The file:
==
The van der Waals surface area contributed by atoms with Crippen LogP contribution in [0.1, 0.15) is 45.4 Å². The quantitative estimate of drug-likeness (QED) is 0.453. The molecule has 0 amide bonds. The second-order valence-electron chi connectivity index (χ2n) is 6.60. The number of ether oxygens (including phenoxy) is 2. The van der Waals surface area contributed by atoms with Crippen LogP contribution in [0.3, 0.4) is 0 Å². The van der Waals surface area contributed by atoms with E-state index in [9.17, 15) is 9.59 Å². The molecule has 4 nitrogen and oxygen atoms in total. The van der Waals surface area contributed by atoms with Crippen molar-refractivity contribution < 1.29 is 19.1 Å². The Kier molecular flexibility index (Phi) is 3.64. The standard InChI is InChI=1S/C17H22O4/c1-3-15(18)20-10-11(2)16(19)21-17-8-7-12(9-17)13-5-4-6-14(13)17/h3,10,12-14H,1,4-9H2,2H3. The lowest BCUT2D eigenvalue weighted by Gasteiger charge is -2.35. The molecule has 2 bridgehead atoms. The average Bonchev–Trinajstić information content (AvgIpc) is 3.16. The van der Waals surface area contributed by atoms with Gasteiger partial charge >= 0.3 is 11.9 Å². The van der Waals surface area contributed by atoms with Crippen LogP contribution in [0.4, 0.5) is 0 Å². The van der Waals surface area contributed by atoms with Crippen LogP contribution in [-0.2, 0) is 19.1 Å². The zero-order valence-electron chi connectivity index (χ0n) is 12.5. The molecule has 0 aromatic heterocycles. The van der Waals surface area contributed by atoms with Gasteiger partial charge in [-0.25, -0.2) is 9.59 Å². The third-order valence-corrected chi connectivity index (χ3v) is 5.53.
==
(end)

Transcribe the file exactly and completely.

The van der Waals surface area contributed by atoms with Crippen LogP contribution in [0.1, 0.15) is 45.4 Å². The quantitative estimate of drug-likeness (QED) is 0.453. The molecule has 0 amide bonds. The second-order valence-electron chi connectivity index (χ2n) is 6.60. The number of ether oxygens (including phenoxy) is 2. The van der Waals surface area contributed by atoms with Crippen LogP contribution in [0.3, 0.4) is 0 Å². The van der Waals surface area contributed by atoms with E-state index in [9.17, 15) is 9.59 Å². The molecule has 4 nitrogen and oxygen atoms in total. The van der Waals surface area contributed by atoms with Crippen molar-refractivity contribution < 1.29 is 19.1 Å². The Kier molecular flexibility index (Phi) is 3.64. The standard InChI is InChI=1S/C17H22O4/c1-3-15(18)20-10-11(2)16(19)21-17-8-7-12(9-17)13-5-4-6-14(13)17/h3,10,12-14H,1,4-9H2,2H3. The lowest BCUT2D eigenvalue weighted by Gasteiger charge is -2.35. The molecule has 2 bridgehead atoms. The average Bonchev–Trinajstić information content (AvgIpc) is 3.16. The van der Waals surface area contributed by atoms with Gasteiger partial charge >= 0.3 is 11.9 Å². The van der Waals surface area contributed by atoms with Crippen LogP contribution in [0.4, 0.5) is 0 Å². The van der Waals surface area contributed by atoms with Crippen LogP contribution in [-0.2, 0) is 19.1 Å². The zero-order valence-electron chi connectivity index (χ0n) is 12.5. The molecule has 0 aromatic heterocycles. The van der Waals surface area contributed by atoms with Gasteiger partial charge in [-0.25, -0.2) is 9.59 Å². The third-order valence-corrected chi connectivity index (χ3v) is 5.53.